This narrative of the enslaved agent of the morally evil drug is not new. Ethan mentioned that the first US Drug Czar William Bennett, put in place after Nixon formally declared there to be a ‘War on Drugs’, was a particularly nasty individual in this space based on his promotion of policies that would not only widen prohibition, but increase the punitive penalties, including a call for the death penalty to be re-introduced for certain drug offenses. Here’s a quote from Bennett on how he understands the psyche of the person who uses drugs, someone who he clearly wishes to paint as a mere chemical slave.

“As the brain…gets accustomed to the marijuana high, it requires more and more of the drug to obtain the same or better effects. More or stronger marijuana will be sought. Not surprisingly, other drugs will also be sought to increase the high or better affect the pleasure centers of the brain.” – Forbes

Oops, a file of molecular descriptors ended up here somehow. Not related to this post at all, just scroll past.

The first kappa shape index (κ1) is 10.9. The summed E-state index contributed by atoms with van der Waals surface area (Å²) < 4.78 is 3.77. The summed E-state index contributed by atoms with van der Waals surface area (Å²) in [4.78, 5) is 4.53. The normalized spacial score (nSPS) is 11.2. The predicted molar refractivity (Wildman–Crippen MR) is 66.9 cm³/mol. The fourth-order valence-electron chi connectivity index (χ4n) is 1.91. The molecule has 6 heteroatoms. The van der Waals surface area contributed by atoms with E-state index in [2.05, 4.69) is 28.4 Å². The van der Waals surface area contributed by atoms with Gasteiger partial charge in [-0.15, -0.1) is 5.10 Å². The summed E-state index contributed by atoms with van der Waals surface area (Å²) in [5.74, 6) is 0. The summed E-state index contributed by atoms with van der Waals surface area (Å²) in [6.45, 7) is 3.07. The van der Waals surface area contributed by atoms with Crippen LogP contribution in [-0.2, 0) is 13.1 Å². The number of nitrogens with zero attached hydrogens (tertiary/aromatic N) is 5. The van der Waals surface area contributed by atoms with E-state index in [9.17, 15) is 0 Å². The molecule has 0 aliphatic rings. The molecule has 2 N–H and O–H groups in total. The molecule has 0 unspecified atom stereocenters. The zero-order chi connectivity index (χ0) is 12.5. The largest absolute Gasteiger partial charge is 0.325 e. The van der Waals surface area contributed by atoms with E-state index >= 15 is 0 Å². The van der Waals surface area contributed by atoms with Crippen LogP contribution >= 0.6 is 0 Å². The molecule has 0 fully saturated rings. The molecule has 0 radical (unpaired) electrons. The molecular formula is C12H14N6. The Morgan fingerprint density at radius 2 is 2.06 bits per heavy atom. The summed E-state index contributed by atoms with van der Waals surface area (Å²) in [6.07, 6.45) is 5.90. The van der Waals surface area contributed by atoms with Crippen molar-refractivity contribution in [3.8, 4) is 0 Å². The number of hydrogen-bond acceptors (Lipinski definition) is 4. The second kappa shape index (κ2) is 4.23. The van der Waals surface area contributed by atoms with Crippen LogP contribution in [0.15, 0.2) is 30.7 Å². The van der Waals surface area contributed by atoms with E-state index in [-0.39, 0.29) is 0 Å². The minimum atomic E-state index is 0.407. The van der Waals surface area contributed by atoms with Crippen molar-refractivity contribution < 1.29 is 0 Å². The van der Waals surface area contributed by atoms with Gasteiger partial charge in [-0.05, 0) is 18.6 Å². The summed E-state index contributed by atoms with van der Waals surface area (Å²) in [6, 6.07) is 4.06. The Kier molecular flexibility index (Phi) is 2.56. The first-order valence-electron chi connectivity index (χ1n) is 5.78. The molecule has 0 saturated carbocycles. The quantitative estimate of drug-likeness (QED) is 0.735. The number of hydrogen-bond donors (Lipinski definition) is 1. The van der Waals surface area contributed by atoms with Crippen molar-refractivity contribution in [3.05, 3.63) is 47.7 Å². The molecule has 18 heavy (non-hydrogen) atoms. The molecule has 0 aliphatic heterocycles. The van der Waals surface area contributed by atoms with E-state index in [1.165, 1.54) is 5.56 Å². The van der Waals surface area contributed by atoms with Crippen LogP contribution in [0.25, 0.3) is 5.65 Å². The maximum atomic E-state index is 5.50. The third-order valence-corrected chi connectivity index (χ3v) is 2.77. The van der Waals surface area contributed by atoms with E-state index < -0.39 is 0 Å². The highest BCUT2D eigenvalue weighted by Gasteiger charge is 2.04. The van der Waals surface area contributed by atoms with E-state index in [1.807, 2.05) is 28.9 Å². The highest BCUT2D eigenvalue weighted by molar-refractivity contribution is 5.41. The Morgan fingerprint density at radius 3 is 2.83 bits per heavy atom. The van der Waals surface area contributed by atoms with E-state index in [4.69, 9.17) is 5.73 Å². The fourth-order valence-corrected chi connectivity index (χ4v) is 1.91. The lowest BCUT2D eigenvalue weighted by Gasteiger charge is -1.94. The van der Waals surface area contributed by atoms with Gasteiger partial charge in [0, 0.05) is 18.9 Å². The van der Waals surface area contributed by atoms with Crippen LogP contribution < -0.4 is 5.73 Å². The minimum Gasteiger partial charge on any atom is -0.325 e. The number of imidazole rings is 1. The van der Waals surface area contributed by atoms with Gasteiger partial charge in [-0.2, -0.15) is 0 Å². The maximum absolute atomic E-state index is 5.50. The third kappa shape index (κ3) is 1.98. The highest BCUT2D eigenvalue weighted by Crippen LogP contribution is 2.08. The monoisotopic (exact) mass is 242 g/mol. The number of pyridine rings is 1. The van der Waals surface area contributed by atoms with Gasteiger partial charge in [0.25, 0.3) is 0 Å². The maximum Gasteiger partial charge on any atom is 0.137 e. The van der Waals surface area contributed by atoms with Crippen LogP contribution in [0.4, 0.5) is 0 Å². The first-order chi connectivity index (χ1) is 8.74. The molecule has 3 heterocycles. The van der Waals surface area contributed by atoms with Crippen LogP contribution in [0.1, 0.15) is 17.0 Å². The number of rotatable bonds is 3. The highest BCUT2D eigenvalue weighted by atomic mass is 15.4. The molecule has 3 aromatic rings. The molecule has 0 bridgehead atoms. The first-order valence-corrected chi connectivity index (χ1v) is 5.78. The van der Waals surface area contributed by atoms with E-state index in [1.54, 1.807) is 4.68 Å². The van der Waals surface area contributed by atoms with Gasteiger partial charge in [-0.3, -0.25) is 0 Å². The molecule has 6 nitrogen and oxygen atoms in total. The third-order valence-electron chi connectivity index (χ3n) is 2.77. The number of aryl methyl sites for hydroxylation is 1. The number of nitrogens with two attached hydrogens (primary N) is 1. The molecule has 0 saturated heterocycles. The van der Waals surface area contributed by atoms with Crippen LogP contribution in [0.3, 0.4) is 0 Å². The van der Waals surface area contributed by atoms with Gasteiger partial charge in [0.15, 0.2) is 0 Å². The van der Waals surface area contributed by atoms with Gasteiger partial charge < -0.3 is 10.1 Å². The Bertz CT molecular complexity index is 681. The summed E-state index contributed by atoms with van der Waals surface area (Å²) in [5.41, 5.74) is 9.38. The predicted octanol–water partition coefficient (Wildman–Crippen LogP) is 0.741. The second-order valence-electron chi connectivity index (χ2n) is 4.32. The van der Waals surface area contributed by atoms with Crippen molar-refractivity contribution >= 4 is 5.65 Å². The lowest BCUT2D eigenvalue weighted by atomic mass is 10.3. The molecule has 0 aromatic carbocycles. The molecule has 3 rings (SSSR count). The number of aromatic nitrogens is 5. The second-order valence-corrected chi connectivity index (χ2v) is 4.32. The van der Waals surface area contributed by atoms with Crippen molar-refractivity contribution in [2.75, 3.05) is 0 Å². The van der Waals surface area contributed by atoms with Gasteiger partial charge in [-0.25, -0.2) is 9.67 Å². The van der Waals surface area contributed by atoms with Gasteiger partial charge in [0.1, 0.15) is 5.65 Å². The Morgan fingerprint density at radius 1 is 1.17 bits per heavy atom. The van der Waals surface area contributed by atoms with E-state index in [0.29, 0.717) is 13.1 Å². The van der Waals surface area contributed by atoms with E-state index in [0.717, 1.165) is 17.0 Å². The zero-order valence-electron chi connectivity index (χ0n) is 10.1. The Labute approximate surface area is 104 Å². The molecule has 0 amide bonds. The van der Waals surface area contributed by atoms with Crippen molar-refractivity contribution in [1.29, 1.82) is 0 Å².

We blame the drug, but it is a red herring. It misdirects our attention and focus away from issues such as poverty, physical and mental health and well-being and all the economic and political issues surrounding our own and our community’s sense of identity.

Where are our resources going when our focus is to arbitrarily stop someone from putting something in their body? A lot of the time, we’re certainly not helping those who have substance abuse issues. Those resources are disappearing into a black hole of punishment, apparently intended to deter people from using a wide variety of substances for reasons that are unclear today and historically corrupt and bigoted.

Neuroscientist Carl Hart has pointed out that only 10-20% of users of ANY drug (including methamphetamine/ice and heroin) do not develop a drug problem. The vast majority of people who use drugs do so without the problems popular in the hyperbole of the main stream media.